What is Brotli Compression?
Brotli compression is a new, open-sourced, compression algorithm developed by Google to help further reduce the size of files. Google released a different compression algorithm in 2013 called Zopli to perform “very good but slow deflate or zlib compression”. However, based on a compression algorithm study done at Google, Brotli came out significantly faster with a 20-26% increase in compression ratio compared to Zopli.
The higher data density is achieved by a 2nd order context modeling, re-use of entropy codes, larger memory window of past data and joint distribution codes. – Google Open Source Blog
Brotli is a whole new data format that is able to achieve compression ratios similar to other of the best comparable compression methods.
Brotli Compression Highlights
Compression has come a long way in the past couple of years and Brotli is now at the forefront in that category. Here are a few of the highlights that make Brotli a leader in compression:
- Brotli is independent of CPU type, operating system, file system, and character set.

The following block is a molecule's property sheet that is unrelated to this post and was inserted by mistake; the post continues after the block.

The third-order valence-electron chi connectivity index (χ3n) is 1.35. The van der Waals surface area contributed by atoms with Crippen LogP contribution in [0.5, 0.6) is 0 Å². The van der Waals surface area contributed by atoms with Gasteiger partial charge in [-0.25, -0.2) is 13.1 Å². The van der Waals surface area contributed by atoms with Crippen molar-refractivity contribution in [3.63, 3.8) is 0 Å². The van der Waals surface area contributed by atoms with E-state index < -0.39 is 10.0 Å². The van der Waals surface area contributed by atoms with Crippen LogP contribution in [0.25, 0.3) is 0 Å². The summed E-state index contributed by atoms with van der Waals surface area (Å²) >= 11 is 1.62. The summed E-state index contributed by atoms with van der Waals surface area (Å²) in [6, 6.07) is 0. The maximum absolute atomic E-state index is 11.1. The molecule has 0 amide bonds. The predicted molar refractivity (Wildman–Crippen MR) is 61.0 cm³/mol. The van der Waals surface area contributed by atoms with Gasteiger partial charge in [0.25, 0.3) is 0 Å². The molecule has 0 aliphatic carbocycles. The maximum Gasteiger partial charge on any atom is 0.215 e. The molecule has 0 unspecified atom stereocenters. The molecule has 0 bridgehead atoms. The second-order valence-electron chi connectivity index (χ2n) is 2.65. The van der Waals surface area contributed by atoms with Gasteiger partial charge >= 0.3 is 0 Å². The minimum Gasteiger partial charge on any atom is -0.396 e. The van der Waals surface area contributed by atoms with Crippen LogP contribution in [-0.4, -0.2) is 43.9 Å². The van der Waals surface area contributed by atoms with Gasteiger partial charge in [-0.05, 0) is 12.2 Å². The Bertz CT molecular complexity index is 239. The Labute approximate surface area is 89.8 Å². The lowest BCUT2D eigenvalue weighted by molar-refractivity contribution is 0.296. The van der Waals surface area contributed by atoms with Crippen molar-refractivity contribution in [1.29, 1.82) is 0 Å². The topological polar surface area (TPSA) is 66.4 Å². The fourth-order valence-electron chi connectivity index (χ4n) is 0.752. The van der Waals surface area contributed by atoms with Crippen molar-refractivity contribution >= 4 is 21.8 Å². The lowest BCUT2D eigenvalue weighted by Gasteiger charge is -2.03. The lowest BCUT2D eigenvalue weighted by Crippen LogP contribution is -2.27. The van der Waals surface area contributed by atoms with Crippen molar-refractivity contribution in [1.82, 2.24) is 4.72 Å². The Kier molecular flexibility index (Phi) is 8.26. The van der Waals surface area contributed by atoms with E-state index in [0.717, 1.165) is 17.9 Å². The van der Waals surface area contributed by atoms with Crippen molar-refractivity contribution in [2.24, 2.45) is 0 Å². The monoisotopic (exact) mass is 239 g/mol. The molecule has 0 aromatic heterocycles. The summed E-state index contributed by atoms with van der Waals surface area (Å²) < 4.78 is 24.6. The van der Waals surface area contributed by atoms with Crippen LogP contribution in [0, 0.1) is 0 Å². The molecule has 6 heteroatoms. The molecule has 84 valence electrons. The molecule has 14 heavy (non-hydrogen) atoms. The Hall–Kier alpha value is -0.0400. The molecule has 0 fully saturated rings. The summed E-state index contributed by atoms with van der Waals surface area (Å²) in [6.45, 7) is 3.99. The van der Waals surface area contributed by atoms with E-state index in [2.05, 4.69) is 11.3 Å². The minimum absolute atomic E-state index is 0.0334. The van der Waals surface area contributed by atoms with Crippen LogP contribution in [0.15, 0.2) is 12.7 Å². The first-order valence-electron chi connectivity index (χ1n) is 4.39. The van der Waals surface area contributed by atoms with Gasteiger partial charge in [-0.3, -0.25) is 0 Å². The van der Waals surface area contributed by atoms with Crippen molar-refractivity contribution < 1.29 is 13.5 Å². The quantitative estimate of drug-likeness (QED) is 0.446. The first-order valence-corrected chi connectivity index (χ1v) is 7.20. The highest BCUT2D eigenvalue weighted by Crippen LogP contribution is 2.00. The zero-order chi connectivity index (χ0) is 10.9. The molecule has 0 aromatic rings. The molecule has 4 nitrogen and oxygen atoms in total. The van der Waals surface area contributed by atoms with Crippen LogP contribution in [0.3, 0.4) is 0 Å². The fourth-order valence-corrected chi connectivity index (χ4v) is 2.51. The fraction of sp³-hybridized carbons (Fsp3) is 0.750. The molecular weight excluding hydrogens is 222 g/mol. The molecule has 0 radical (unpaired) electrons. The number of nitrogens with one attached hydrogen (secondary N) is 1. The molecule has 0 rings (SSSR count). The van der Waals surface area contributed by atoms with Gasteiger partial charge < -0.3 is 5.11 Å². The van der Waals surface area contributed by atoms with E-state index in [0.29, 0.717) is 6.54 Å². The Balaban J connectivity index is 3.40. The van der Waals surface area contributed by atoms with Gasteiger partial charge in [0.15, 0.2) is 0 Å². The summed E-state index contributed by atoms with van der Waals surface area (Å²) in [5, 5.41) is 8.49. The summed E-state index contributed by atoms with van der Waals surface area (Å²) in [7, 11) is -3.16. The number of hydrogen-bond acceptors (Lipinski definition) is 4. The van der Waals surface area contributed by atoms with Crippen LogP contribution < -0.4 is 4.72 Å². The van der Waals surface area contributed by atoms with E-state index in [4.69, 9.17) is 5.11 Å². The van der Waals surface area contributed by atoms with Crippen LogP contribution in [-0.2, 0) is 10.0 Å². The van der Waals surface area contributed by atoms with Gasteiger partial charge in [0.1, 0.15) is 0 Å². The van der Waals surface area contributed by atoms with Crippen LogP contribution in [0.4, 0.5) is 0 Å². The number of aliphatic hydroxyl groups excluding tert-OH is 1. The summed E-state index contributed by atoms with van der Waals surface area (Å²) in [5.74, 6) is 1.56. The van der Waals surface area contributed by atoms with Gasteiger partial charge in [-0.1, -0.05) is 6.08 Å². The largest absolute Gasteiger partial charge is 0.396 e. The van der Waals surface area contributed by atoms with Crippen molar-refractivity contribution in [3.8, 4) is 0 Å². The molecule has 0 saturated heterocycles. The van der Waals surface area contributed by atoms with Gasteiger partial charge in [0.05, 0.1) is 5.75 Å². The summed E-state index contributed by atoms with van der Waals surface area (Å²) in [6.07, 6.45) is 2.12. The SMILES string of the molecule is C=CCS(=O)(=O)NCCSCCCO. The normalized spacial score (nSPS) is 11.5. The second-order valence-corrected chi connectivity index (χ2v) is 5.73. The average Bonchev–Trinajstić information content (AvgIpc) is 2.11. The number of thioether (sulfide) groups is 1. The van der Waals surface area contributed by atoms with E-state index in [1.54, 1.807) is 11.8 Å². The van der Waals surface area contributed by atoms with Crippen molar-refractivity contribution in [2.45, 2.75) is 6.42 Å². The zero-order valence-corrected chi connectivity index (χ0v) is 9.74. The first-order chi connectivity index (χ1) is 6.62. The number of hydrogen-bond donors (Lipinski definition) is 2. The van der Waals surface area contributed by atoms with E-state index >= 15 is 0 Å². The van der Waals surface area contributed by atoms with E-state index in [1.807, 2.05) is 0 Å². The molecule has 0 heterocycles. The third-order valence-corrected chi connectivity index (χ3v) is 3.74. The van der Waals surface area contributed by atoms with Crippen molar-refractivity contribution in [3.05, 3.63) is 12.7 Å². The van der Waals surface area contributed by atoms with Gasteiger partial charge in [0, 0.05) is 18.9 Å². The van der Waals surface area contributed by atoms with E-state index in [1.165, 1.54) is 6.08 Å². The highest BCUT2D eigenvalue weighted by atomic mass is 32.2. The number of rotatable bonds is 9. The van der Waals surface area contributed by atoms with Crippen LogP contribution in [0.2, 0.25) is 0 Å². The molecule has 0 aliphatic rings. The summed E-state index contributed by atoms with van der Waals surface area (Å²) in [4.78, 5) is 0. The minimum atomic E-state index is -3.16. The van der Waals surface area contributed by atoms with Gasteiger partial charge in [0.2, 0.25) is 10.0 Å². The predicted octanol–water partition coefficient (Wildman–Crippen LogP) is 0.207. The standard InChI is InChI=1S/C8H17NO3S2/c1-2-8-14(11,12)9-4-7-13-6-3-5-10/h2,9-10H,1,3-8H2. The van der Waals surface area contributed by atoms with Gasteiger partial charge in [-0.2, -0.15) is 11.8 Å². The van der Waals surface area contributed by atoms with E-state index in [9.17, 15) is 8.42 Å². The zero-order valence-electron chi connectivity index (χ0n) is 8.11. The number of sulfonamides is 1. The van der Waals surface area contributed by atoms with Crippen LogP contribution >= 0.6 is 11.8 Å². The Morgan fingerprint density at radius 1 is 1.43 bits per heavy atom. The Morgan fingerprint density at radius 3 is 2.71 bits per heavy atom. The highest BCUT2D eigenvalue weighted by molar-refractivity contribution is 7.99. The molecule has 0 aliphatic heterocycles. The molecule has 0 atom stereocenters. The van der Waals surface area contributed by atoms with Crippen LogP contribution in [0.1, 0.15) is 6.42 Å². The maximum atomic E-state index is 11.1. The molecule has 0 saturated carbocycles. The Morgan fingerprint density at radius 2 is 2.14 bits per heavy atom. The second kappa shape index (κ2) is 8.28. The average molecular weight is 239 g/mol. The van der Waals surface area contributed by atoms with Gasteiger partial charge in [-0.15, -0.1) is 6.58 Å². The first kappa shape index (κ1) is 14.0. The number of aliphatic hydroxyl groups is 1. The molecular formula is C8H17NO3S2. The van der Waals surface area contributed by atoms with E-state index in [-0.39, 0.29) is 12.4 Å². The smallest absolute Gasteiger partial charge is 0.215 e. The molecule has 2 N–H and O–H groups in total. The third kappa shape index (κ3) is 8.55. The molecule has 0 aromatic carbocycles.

- It can produce a compression ratio that is comparable to the best compression methods currently available and most importantly is considerably better than gzip.
- It decompresses much faster than current LZMA implementation.
The results from Google’s compression algorithm study on the Canterbury corpus is shown in the image below. From this, we can see that Brotli produced the best results in compression ratio, compression speed, and decompression speed. The varying numbers beside the compression algorithms define the quality settings for each algorithm. The compression team also carried out two additional tests. One of which was comprised of a sample of 1285 HTML documents with 93 different languages, while the other was based on a enwik8 file.
Compression Algorithm Comparison Src: gstatic.com
Why is Brotli Important?
The Brotli compression algorithm is a noteworthy advancement since by reducing file sizes it will help make the web a faster and more enjoyable place for users – especially true for mobile users. As Zoltan Szabadka, a Software Engineer on Google’s Compression Team said,
“We hope that this format will be supported by major browsers in the near future, as the smaller compressed size would give additional benefits to mobile users, such as lower data transfer fees and reduced battery use.”
While the use of compression can be utilized for a multitude of purposes, the ever growing mobile market may take advantage of improved compression the most.
If you’re interested in learning more about Brotli compression, a detailed explanation of what Brotli entails is discussed in the Brotli documentation.